The foregoing and other objects of this invention, the various features thereof, as well as the invention itself, may be more fully understood from the following description, when read together with the accompanying drawings in which:
FIG. 1 shows exemplary steps of a computer-implemented method of generating a representation of the three dimensional structure of a molecule;
FIG. 2 shows exemplary substeps of non-linear recursive filtering step of FIG. 1;
FIG. 3. shows a four atom, two dimensional example of the prior art resolution of a multiple local minima problem;
FIG. 4 shows a four atom, two dimensional example of the invention resolution of a multiple local minima problem;
FIG. 5 shows a representation of the three dimensional structure of a molecule partially through the refinement wave processing;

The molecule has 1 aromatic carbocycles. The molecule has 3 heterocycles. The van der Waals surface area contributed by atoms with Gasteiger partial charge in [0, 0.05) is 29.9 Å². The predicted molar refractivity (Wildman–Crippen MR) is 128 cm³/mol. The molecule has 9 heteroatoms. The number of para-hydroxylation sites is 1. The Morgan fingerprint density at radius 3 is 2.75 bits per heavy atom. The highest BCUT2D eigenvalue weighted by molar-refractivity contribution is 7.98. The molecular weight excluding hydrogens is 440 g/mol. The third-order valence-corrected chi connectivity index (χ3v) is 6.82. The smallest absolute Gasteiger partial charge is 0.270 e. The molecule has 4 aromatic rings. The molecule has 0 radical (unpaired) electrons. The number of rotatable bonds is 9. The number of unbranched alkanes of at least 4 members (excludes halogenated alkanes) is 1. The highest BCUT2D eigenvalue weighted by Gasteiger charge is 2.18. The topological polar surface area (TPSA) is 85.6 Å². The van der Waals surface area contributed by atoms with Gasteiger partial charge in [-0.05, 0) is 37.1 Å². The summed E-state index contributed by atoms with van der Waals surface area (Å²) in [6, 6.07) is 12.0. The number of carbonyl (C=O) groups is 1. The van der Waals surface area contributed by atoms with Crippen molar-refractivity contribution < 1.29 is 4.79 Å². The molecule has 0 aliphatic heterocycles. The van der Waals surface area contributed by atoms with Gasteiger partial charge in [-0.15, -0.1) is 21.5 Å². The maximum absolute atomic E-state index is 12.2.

FIG. 6 shows a representation of the three dimensional structure of a molecule completely through the refinement wave processing.
The present invention is a computer system for generating a representation of the three dimensional structure of a molecule. An embodiment of the invention is shown in FIG. 1. In that figure, a user operates a programmed digital computer 100 which initiates and controls operation of the invention, via user interface 102. The invention also includes a vector initialization module 104 which establishes and initializes the vector of structural parameters, an analytical model 106, a non-linear recursive filter 108 which receives a set of observed parameters 109 and the vector of structural parameters to produce a refined representation of a molecule 110, and an analysis and display module 112 to analyze and display the refined representation of the three dimensional structure of a molecule.